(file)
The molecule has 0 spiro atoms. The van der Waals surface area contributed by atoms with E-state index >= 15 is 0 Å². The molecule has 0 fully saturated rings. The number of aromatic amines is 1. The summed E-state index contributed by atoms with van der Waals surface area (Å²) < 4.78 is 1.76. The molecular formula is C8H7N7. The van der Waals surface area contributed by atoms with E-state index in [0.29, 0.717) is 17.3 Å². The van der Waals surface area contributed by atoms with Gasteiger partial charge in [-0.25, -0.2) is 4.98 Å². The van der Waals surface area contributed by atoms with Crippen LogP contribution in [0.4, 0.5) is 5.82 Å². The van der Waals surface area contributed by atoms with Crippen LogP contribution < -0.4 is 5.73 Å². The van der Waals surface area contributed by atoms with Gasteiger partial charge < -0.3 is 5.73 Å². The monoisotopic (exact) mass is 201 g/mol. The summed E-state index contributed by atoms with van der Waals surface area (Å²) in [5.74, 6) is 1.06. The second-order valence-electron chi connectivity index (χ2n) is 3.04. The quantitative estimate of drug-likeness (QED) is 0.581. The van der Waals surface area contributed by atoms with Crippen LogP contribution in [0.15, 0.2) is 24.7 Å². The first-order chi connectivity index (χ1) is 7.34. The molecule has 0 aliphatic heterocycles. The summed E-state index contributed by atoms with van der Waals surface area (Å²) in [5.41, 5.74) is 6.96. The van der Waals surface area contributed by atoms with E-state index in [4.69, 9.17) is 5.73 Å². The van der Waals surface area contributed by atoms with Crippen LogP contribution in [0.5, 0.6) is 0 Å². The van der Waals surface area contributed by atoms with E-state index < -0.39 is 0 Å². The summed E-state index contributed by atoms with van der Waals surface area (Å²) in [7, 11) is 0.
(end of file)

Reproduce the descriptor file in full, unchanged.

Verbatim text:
The molecule has 0 spiro atoms. The van der Waals surface area contributed by atoms with E-state index >= 15 is 0 Å². The molecule has 0 fully saturated rings. The number of aromatic amines is 1. The summed E-state index contributed by atoms with van der Waals surface area (Å²) < 4.78 is 1.76. The molecular formula is C8H7N7. The van der Waals surface area contributed by atoms with E-state index in [0.29, 0.717) is 17.3 Å². The van der Waals surface area contributed by atoms with Gasteiger partial charge in [-0.25, -0.2) is 4.98 Å². The van der Waals surface area contributed by atoms with Crippen LogP contribution in [0.4, 0.5) is 5.82 Å². The van der Waals surface area contributed by atoms with Crippen LogP contribution < -0.4 is 5.73 Å². The van der Waals surface area contributed by atoms with Gasteiger partial charge < -0.3 is 5.73 Å². The monoisotopic (exact) mass is 201 g/mol. The summed E-state index contributed by atoms with van der Waals surface area (Å²) in [5.74, 6) is 1.06. The second-order valence-electron chi connectivity index (χ2n) is 3.04. The quantitative estimate of drug-likeness (QED) is 0.581. The van der Waals surface area contributed by atoms with Crippen LogP contribution in [0.15, 0.2) is 24.7 Å². The first-order chi connectivity index (χ1) is 7.34. The molecule has 0 aliphatic heterocycles. The summed E-state index contributed by atoms with van der Waals surface area (Å²) in [5.41, 5.74) is 6.96. The van der Waals surface area contributed by atoms with E-state index in [4.69, 9.17) is 5.73 Å². The van der Waals surface area contributed by atoms with Crippen LogP contribution in [0.5, 0.6) is 0 Å². The van der Waals surface area contributed by atoms with E-state index < -0.39 is 0 Å². The summed E-state index contributed by atoms with van der Waals surface area (Å²) in [7, 11) is 0.